April 26, 2012 – In today’s Vancouver Sun, MLI’s Jason Clemens writes about the important lessons Canada and in particular British Columbia should learn from California’s tragic experience. The full column below:
By Jason Clemens, Vancouver Sun, April 26, 2012
There was a time, not so long ago, when California was truly the land of opportunity and prosperity. People across the U.S. and indeed from around the world flocked to California for a chance at a better life. While it still retains a remarkable lifestyle for those who can afford it, the state’s ill-conceived, often idealistic policies over the last three decades have ruined what should be one of the planet’s most prosperous places. There are important lessons to be learned — and policies avoided — from California’s tragic experience.
California, more so than almost anywhere on the planet, has all the ingredients to flourish and prosper. Its economy is well-diversified with everything from basic agriculture to high-tech research and development. Its coast provides incredible scenery and shipping access to the fastest growing regions in the world. California has a world-class system of universities and colleges. And its climate and environmental amenities make its lifestyle difficult to compete with. Yet despite all these advantages, California is an economic laggard.
California’s unemployment rate of 11 per cent is the third highest in the U.S. It ranks second worst on a broader measure of unemployment, with 21.1 per cent of workers in the state either unemployed, marginally employed, or only able to work part-time when full-time work is preferred.
Real GDP growth has been anemic. It was 1.8 per cent in 2010 compared to a national average of 2.6 per cent. California ranked in the bottom 40 per cent of U.S. states for economic growth in 2010, which is a fairly representative year for the state over the last decade.
Most tellingly, Californians are voting with their feet. Nearly four million more people have left California over the last two decades than have moved to the Golden State from other places in the U.S. Simply put, families are choosing to leave California for better opportunities.
How could a region with such a wealth of opportunities come to be such an economic basketcase? The answer lies in the fact that incentives matter. In policy area after policy area, California has imposed laws and regulations that stifle work effort, investment, and entrepreneurship, which are the foundation for a prosperous society.
A quick review of the main taxes used by the states to collect revenues illustrates how California punitively treats work effort, investment, and success. The top personal income tax rate, which applies to income over $1 million, is the third highest in the country.
California’s second top rate (9.3 per cent) applies to income over $48,029, which is decidedly middle-class. When compared to other states’ top rates, California’s second income tax rate ranks third highest in the country. Californians pay relatively high personal income taxes regardless of their income level.
California’s corporate income tax is the 11th highest in the country; the state sales tax is the highest. Despite protection from the famous Proposition 13 referendum, California only ranks 17th for property taxes. Regardless of what tax is examined, California is a high-tax state.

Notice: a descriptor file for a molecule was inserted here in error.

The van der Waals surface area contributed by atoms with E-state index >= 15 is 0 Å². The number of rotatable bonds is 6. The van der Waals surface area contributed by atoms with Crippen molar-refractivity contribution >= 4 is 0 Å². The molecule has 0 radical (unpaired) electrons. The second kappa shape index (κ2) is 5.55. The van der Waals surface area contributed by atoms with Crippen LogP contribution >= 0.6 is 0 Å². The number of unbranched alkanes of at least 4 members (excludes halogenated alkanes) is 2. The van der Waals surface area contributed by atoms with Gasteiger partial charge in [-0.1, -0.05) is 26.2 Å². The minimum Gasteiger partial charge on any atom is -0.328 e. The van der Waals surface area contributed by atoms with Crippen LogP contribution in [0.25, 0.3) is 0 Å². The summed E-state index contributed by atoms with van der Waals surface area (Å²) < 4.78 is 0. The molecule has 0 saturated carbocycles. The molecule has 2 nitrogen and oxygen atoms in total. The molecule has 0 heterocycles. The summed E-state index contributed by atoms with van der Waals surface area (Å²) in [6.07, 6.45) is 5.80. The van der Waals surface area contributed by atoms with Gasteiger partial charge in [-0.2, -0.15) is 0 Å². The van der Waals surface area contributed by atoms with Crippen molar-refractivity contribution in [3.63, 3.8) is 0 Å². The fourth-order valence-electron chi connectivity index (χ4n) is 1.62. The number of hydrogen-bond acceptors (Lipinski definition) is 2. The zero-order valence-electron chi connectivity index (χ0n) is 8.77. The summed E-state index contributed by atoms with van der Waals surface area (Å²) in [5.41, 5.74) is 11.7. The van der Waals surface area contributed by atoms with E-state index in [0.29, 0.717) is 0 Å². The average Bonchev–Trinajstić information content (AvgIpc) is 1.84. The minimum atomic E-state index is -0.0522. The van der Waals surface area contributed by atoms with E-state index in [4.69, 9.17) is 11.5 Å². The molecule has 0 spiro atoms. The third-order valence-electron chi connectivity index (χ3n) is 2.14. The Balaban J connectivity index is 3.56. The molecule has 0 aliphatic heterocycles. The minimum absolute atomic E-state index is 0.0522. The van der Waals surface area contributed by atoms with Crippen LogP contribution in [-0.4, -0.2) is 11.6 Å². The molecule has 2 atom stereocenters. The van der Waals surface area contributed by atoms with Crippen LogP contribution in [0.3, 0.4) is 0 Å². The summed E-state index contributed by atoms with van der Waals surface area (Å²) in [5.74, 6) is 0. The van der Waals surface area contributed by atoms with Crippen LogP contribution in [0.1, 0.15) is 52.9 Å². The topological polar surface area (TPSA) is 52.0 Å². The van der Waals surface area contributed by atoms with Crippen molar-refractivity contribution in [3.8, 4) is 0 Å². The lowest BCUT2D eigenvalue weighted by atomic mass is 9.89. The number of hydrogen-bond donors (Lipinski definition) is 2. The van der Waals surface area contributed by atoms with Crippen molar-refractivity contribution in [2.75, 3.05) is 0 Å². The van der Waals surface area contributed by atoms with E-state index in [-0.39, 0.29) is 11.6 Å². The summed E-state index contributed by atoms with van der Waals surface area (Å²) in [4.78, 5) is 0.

The Golden State has also legitimately become known for being hostile to business. Its environmental, labour, and general business regulations are stifling and cumbersome for businesses, particularly small and medium-sized start-ups. CNBC’s ranking of the states, for example, placed California 48th for the cost of doing business and 49th for its business friendliness.
Perhaps most illustrative of the state’s ambivalence toward business competitiveness is its carbon emissions reduction regulation, known as AB 32. California unilaterally implemented a cap-and-trade system whereby emitters have been hit hard with new costs while their competitors in other states face no such cost. During the muted deliberations for AB 32, the state government was repeatedly warned that the bill would deliver almost no net environmental benefits; activities would simply shift to other jurisdictions (including employment) while hurting the state economy.
Despite the dire warnings, former Republican governor Arnold Schwarzenegger and state legislators pressed on.
A running joke in Sacramento is that if it weren’t for the state’s weather and natural beauty, there’s no way the state could have survived the lunacy of the policies enacted. This is small comfort to all those Californians struggling and unemployed.
The lesson for others is that incentives matter and when state policies encourage work effort, investment, ingenuity, success and entrepreneurship, jurisdictions thrive and prosper.
When governments pursue policies that impede such beneficial activities, such as California has done for the last two decades, economic stagnation soon follows.
British Columbia is a jewel within Canada, but like California, it is not immune to bad policies.
Jason Clemens is the director of research at the Ottawa-based Macdonald-Laurier Institute. Prior to returning to Canada in 2011, he spent more than three years in the U.S. researching federal and California policy in San Francisco.